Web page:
Wifey and I visited 3 times over the weekend, Friday lunch, Friday evening and Saturday afternoon, but still didn’t get around to trying half of it!
First stop was the marvellous Gary of Gingers Bar (located in Purnell’s Bistro). With a whisk of his magic fingers, 2 non-alcoholic cocktails were presented to us of G2O, a blend of Orange, Passion-fruit and Lime. This was a perfect refresher and helped with the brisk walk we both had from the other end of Colmore Row in the summer sun.
After slaking our thirst, we popped into the Opus Garden for a spot of lunch via Opus at Cornwall Street. Wifey and I both had an Opus classic: this was a Lincolnshire Leek and Haddock Fishcake, topped with a Poached Egg and butter sauce.
I’m not normally a leek fan but this was great with the haddock. The poached egg was perfect with a rich golden yolk.
Then, it was back to the office for a few more hours until the freedom of the weekend.
For our return, it was straight to Purnell’s Restaurant, always a firm favourite at the Food Festival. We were glad we got in when we did as they sold out pretty sharpish afterwards.
We went for the Pork Belly, accompanied by Pickled Pineapple, Black Pepper and Pork Crumble. We were impressed by crispy, crumbly, spicy pork belly accompanied with the sweet sharp tang of pickled pineapple. I’m now sad to be waiting another year before seeing what they cook up next year!
Next stop was to an old favourite, The Jekyll & Hyde, serving a wide selection of gin based beverages. We went for a portion of Dr Jekyll’s Fruit Punch, it definitely packed one and was very moreish.
A few stalls away was Asha’s for a Lamb Saffron Biryani, this Lamb Biryani is cooked with three year mature basmati rice, green cardamom, saffron and cloves, served with poppadoms, raita and gravy. As expected from one of Birmingham’s most renowned restaurants, very moreish and didn’t last long between Wifey and I.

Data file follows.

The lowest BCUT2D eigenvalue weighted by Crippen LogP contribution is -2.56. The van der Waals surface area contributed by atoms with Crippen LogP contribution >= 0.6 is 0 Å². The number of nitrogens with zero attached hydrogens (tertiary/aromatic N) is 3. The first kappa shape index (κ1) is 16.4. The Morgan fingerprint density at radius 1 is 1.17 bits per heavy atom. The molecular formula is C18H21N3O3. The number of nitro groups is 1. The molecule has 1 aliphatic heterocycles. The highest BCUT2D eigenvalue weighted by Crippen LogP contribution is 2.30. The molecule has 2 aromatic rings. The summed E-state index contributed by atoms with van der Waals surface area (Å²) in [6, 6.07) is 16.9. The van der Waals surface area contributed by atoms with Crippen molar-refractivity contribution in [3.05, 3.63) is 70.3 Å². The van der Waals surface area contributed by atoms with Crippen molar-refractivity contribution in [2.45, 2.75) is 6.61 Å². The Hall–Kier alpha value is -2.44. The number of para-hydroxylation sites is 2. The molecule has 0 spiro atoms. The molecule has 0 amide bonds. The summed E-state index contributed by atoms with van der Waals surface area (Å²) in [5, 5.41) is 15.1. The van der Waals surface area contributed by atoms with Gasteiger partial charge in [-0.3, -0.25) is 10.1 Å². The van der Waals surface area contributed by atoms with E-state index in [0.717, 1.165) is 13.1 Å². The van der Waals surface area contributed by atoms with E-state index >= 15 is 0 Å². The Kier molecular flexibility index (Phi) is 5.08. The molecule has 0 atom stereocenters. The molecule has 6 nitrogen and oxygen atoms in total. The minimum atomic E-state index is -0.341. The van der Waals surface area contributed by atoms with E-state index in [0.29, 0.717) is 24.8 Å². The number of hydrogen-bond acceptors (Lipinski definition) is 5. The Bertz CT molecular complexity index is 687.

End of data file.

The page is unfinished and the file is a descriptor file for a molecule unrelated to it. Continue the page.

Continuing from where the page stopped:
Next, a break from the food, Seekasaurus was in attendance at the food festival with lots of coloured Dino’s lurking about the stalls and one midway up a lamppost. Wifey and Laura from Full to the Brum went for an explore whilst I popped back to Gingers Bar for another quick beverage.
This was a Frozen Strawberry Daiquiri Slushie, deliciously sweet and boozy.
First stop of the day was Jake’s Coffee Box, it’s great to see an independent as good as Jake’s get to showcase themselves like this, and it’s at the heart of what the Festival is designed to be.
We chose one of Jake’s Picnic boxes, the first being the Savoury Box, with 2 Mini Gourmet Sausage Rolls (Pork, Shropshire Blue & Caramelised Onion, Pork Leek & Sage), accompanied by a homemade Scotch Egg, Rocket Salad, Cherry tomatoes and Black Pudding Crumb. The sausage rolls were delicious especially the caramelised onion one, which Wifey was particularly fond of. The Scotch Egg was also great with a smooth creamy yolk and a hard albumen.
We also saw the Sweet Box, this contained a Triple Chocolate Brownie, Strawberries, Raspberries and Clotted Cream.
Next stop was booze! And a return to the Opus Garden. We were on the flip-side this time and visiting Bar Opus.
I chose a Marmalade Frozen Kalippo, which was Chase Marmalade Vodka, Lemon Juice, Orange Juice and a touch of Rosemary. Wifey chose The Great Chase, which was Chase Vodka, Chase Elder-flower Liqueur, Lemon Juice and Soda.